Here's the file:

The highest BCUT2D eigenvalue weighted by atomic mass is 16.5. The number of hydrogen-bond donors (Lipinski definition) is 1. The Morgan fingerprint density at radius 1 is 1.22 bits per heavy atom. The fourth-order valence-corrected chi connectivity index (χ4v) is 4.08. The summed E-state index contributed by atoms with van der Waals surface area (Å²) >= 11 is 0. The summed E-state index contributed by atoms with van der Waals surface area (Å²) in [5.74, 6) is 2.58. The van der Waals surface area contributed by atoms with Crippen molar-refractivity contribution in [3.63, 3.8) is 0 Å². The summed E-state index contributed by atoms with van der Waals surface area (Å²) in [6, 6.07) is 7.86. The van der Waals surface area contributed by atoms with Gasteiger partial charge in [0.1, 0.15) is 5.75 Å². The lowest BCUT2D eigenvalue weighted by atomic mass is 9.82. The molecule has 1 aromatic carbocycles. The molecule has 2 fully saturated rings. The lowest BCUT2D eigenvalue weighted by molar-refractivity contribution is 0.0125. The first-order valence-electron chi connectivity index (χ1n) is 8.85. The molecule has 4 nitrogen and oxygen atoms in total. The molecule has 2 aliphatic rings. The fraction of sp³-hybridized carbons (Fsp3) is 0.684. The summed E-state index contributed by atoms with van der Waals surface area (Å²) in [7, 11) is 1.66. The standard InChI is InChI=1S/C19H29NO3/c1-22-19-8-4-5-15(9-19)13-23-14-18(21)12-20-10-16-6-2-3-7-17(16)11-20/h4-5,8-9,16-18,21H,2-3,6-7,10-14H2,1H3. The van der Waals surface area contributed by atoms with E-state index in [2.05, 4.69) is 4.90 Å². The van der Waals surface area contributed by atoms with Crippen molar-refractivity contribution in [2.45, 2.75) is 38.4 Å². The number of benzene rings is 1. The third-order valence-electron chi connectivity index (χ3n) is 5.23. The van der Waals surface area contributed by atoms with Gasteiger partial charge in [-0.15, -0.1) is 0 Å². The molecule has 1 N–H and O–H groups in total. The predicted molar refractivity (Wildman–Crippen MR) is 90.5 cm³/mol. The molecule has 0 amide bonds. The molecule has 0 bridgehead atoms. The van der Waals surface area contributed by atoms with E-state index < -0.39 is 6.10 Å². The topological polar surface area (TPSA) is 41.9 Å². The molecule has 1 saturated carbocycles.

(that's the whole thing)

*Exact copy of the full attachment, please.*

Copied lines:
The highest BCUT2D eigenvalue weighted by atomic mass is 16.5. The number of hydrogen-bond donors (Lipinski definition) is 1. The Morgan fingerprint density at radius 1 is 1.22 bits per heavy atom. The fourth-order valence-corrected chi connectivity index (χ4v) is 4.08. The summed E-state index contributed by atoms with van der Waals surface area (Å²) >= 11 is 0. The summed E-state index contributed by atoms with van der Waals surface area (Å²) in [5.74, 6) is 2.58. The van der Waals surface area contributed by atoms with Crippen molar-refractivity contribution in [3.63, 3.8) is 0 Å². The summed E-state index contributed by atoms with van der Waals surface area (Å²) in [6, 6.07) is 7.86. The van der Waals surface area contributed by atoms with Gasteiger partial charge in [0.1, 0.15) is 5.75 Å². The lowest BCUT2D eigenvalue weighted by atomic mass is 9.82. The molecule has 1 aromatic carbocycles. The molecule has 2 fully saturated rings. The lowest BCUT2D eigenvalue weighted by molar-refractivity contribution is 0.0125. The first-order valence-electron chi connectivity index (χ1n) is 8.85. The molecule has 4 nitrogen and oxygen atoms in total. The molecule has 2 aliphatic rings. The fraction of sp³-hybridized carbons (Fsp3) is 0.684. The summed E-state index contributed by atoms with van der Waals surface area (Å²) in [7, 11) is 1.66. The standard InChI is InChI=1S/C19H29NO3/c1-22-19-8-4-5-15(9-19)13-23-14-18(21)12-20-10-16-6-2-3-7-17(16)11-20/h4-5,8-9,16-18,21H,2-3,6-7,10-14H2,1H3. The van der Waals surface area contributed by atoms with E-state index in [2.05, 4.69) is 4.90 Å². The van der Waals surface area contributed by atoms with Crippen molar-refractivity contribution in [2.45, 2.75) is 38.4 Å². The number of benzene rings is 1. The third-order valence-electron chi connectivity index (χ3n) is 5.23. The van der Waals surface area contributed by atoms with Gasteiger partial charge in [-0.15, -0.1) is 0 Å². The molecule has 1 N–H and O–H groups in total. The predicted molar refractivity (Wildman–Crippen MR) is 90.5 cm³/mol. The molecule has 0 amide bonds. The molecule has 0 bridgehead atoms. The van der Waals surface area contributed by atoms with E-state index < -0.39 is 6.10 Å². The topological polar surface area (TPSA) is 41.9 Å². The molecule has 1 saturated carbocycles.